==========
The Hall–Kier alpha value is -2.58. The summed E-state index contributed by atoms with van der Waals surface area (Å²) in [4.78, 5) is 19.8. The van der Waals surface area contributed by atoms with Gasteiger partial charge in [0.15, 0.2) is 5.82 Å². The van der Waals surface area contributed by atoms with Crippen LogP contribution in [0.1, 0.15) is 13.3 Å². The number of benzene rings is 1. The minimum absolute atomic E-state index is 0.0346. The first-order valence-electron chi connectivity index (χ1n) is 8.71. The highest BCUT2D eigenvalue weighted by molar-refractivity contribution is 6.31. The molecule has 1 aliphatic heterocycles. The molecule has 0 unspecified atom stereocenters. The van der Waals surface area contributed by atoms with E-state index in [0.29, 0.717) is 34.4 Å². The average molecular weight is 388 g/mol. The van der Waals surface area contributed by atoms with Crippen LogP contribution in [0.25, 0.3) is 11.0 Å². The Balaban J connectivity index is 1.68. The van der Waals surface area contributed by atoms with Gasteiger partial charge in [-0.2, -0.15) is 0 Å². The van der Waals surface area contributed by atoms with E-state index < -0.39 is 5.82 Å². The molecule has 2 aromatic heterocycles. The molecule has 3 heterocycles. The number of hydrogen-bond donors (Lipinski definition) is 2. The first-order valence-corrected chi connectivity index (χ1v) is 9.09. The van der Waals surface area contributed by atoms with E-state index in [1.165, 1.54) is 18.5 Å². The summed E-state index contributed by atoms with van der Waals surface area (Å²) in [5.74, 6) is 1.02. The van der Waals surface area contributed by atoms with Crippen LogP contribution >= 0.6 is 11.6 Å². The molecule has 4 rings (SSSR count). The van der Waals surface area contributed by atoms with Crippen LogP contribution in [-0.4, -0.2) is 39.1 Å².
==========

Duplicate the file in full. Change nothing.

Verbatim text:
The Hall–Kier alpha value is -2.58. The summed E-state index contributed by atoms with van der Waals surface area (Å²) in [4.78, 5) is 19.8. The van der Waals surface area contributed by atoms with Gasteiger partial charge in [0.15, 0.2) is 5.82 Å². The van der Waals surface area contributed by atoms with Crippen LogP contribution in [0.1, 0.15) is 13.3 Å². The number of benzene rings is 1. The minimum absolute atomic E-state index is 0.0346. The first-order valence-electron chi connectivity index (χ1n) is 8.71. The highest BCUT2D eigenvalue weighted by molar-refractivity contribution is 6.31. The molecule has 1 aliphatic heterocycles. The molecule has 0 unspecified atom stereocenters. The van der Waals surface area contributed by atoms with E-state index in [0.29, 0.717) is 34.4 Å². The average molecular weight is 388 g/mol. The van der Waals surface area contributed by atoms with Crippen LogP contribution in [0.25, 0.3) is 11.0 Å². The Balaban J connectivity index is 1.68. The van der Waals surface area contributed by atoms with Gasteiger partial charge in [-0.2, -0.15) is 0 Å². The van der Waals surface area contributed by atoms with E-state index < -0.39 is 5.82 Å². The molecule has 2 aromatic heterocycles. The molecule has 3 heterocycles. The number of hydrogen-bond donors (Lipinski definition) is 2. The first-order valence-corrected chi connectivity index (χ1v) is 9.09. The van der Waals surface area contributed by atoms with E-state index in [1.165, 1.54) is 18.5 Å². The summed E-state index contributed by atoms with van der Waals surface area (Å²) in [5.74, 6) is 1.02. The van der Waals surface area contributed by atoms with Crippen LogP contribution >= 0.6 is 11.6 Å². The molecule has 4 rings (SSSR count). The van der Waals surface area contributed by atoms with Crippen LogP contribution in [-0.4, -0.2) is 39.1 Å².